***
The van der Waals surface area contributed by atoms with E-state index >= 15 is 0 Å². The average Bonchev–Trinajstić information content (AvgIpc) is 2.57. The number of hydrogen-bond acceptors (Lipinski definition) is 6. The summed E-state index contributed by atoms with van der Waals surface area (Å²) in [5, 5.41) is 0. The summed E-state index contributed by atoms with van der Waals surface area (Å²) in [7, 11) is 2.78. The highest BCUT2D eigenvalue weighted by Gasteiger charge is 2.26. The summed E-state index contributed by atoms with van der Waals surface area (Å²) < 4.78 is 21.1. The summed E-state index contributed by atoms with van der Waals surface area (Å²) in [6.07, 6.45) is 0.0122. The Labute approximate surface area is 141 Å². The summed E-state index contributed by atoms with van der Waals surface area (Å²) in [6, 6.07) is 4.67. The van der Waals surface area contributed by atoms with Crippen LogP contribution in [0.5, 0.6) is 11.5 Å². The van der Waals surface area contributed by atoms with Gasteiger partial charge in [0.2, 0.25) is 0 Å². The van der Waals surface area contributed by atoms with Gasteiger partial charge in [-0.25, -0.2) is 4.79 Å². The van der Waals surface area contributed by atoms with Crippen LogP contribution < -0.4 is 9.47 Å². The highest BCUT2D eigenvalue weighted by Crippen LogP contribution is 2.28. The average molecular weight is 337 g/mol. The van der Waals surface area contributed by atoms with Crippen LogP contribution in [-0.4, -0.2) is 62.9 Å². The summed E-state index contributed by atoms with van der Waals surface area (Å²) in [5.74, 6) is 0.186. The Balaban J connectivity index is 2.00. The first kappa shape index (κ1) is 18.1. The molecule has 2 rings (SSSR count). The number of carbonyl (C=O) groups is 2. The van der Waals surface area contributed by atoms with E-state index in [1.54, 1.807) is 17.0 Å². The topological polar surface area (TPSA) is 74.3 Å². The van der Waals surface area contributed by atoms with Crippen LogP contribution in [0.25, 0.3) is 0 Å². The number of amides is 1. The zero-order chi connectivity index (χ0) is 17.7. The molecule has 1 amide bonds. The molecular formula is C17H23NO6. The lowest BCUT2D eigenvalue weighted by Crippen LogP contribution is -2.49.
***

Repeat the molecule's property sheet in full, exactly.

The van der Waals surface area contributed by atoms with E-state index >= 15 is 0 Å². The average Bonchev–Trinajstić information content (AvgIpc) is 2.57. The number of hydrogen-bond acceptors (Lipinski definition) is 6. The summed E-state index contributed by atoms with van der Waals surface area (Å²) in [5, 5.41) is 0. The summed E-state index contributed by atoms with van der Waals surface area (Å²) in [7, 11) is 2.78. The highest BCUT2D eigenvalue weighted by Gasteiger charge is 2.26. The summed E-state index contributed by atoms with van der Waals surface area (Å²) < 4.78 is 21.1. The summed E-state index contributed by atoms with van der Waals surface area (Å²) in [6.07, 6.45) is 0.0122. The Labute approximate surface area is 141 Å². The summed E-state index contributed by atoms with van der Waals surface area (Å²) in [6, 6.07) is 4.67. The van der Waals surface area contributed by atoms with Crippen LogP contribution in [0.5, 0.6) is 11.5 Å². The van der Waals surface area contributed by atoms with Gasteiger partial charge in [0.2, 0.25) is 0 Å². The van der Waals surface area contributed by atoms with Gasteiger partial charge in [-0.25, -0.2) is 4.79 Å². The van der Waals surface area contributed by atoms with Crippen LogP contribution < -0.4 is 9.47 Å². The highest BCUT2D eigenvalue weighted by Crippen LogP contribution is 2.28. The average molecular weight is 337 g/mol. The van der Waals surface area contributed by atoms with Crippen LogP contribution in [-0.4, -0.2) is 62.9 Å². The summed E-state index contributed by atoms with van der Waals surface area (Å²) in [5.74, 6) is 0.186. The Balaban J connectivity index is 2.00. The first kappa shape index (κ1) is 18.1. The molecule has 2 rings (SSSR count). The number of carbonyl (C=O) groups is 2. The van der Waals surface area contributed by atoms with E-state index in [1.54, 1.807) is 17.0 Å². The topological polar surface area (TPSA) is 74.3 Å². The van der Waals surface area contributed by atoms with Crippen LogP contribution in [0.25, 0.3) is 0 Å². The number of amides is 1. The zero-order chi connectivity index (χ0) is 17.7. The molecule has 1 amide bonds. The molecular formula is C17H23NO6. The lowest BCUT2D eigenvalue weighted by Crippen LogP contribution is -2.49.